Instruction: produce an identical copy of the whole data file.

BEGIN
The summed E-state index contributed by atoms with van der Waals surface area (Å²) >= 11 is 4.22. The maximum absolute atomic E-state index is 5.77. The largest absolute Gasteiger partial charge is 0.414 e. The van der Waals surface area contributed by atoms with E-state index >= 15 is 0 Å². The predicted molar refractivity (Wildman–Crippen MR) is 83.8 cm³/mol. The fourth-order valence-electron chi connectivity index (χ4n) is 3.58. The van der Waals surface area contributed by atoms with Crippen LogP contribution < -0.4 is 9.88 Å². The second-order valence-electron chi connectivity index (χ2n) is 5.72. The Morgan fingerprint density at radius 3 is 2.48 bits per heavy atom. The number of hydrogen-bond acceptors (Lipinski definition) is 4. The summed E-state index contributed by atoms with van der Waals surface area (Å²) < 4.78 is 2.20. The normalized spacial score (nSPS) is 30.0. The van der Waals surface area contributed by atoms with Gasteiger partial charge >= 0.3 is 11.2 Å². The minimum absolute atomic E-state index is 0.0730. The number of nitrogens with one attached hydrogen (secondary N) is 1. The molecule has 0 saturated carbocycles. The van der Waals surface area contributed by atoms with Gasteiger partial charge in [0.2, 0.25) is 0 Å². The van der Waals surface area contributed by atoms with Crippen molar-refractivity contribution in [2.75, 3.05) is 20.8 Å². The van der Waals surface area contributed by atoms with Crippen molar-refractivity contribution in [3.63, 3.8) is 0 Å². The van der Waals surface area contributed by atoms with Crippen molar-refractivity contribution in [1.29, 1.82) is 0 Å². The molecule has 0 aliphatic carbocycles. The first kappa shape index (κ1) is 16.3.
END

The summed E-state index contributed by atoms with van der Waals surface area (Å²) >= 11 is 4.22. The maximum absolute atomic E-state index is 5.77. The largest absolute Gasteiger partial charge is 0.414 e. The van der Waals surface area contributed by atoms with E-state index >= 15 is 0 Å². The predicted molar refractivity (Wildman–Crippen MR) is 83.8 cm³/mol. The fourth-order valence-electron chi connectivity index (χ4n) is 3.58. The van der Waals surface area contributed by atoms with Crippen LogP contribution < -0.4 is 9.88 Å². The second-order valence-electron chi connectivity index (χ2n) is 5.72. The Morgan fingerprint density at radius 3 is 2.48 bits per heavy atom. The number of hydrogen-bond acceptors (Lipinski definition) is 4. The summed E-state index contributed by atoms with van der Waals surface area (Å²) < 4.78 is 2.20. The normalized spacial score (nSPS) is 30.0. The van der Waals surface area contributed by atoms with Gasteiger partial charge >= 0.3 is 11.2 Å². The minimum absolute atomic E-state index is 0.0730. The number of nitrogens with one attached hydrogen (secondary N) is 1. The molecule has 0 saturated carbocycles. The van der Waals surface area contributed by atoms with Gasteiger partial charge in [0.2, 0.25) is 0 Å². The van der Waals surface area contributed by atoms with Crippen molar-refractivity contribution in [2.75, 3.05) is 20.8 Å². The van der Waals surface area contributed by atoms with Crippen molar-refractivity contribution in [3.63, 3.8) is 0 Å². The van der Waals surface area contributed by atoms with Crippen molar-refractivity contribution in [1.29, 1.82) is 0 Å². The molecule has 0 aliphatic carbocycles. The first kappa shape index (κ1) is 16.3.